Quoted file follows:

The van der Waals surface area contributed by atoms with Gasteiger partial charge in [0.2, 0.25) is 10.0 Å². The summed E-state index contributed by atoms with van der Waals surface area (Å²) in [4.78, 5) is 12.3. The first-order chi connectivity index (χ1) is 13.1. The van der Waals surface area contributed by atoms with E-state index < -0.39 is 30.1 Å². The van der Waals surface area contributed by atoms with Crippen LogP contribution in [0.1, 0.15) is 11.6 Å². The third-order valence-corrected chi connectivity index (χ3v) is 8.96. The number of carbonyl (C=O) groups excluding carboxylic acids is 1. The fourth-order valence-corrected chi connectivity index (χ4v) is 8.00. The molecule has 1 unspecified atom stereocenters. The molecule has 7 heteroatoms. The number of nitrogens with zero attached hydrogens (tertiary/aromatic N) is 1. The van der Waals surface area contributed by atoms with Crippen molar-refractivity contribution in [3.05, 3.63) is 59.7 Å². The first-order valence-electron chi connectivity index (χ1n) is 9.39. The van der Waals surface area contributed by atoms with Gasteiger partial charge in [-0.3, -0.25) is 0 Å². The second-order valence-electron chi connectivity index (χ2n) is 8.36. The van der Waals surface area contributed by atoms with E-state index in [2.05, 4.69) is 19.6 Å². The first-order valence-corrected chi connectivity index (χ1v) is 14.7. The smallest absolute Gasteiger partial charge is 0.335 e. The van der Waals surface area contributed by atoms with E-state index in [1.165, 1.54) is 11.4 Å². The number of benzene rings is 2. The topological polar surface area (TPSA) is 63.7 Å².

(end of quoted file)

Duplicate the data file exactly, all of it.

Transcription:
The van der Waals surface area contributed by atoms with Gasteiger partial charge in [0.2, 0.25) is 10.0 Å². The summed E-state index contributed by atoms with van der Waals surface area (Å²) in [4.78, 5) is 12.3. The first-order chi connectivity index (χ1) is 13.1. The van der Waals surface area contributed by atoms with E-state index < -0.39 is 30.1 Å². The van der Waals surface area contributed by atoms with Crippen LogP contribution in [0.1, 0.15) is 11.6 Å². The third-order valence-corrected chi connectivity index (χ3v) is 8.96. The number of carbonyl (C=O) groups excluding carboxylic acids is 1. The fourth-order valence-corrected chi connectivity index (χ4v) is 8.00. The molecule has 1 unspecified atom stereocenters. The molecule has 7 heteroatoms. The number of nitrogens with zero attached hydrogens (tertiary/aromatic N) is 1. The van der Waals surface area contributed by atoms with Crippen molar-refractivity contribution in [3.05, 3.63) is 59.7 Å². The first-order valence-electron chi connectivity index (χ1n) is 9.39. The van der Waals surface area contributed by atoms with Gasteiger partial charge in [-0.3, -0.25) is 0 Å². The second-order valence-electron chi connectivity index (χ2n) is 8.36. The van der Waals surface area contributed by atoms with E-state index in [2.05, 4.69) is 19.6 Å². The first-order valence-corrected chi connectivity index (χ1v) is 14.7. The smallest absolute Gasteiger partial charge is 0.335 e. The van der Waals surface area contributed by atoms with E-state index in [1.165, 1.54) is 11.4 Å². The number of benzene rings is 2. The topological polar surface area (TPSA) is 63.7 Å².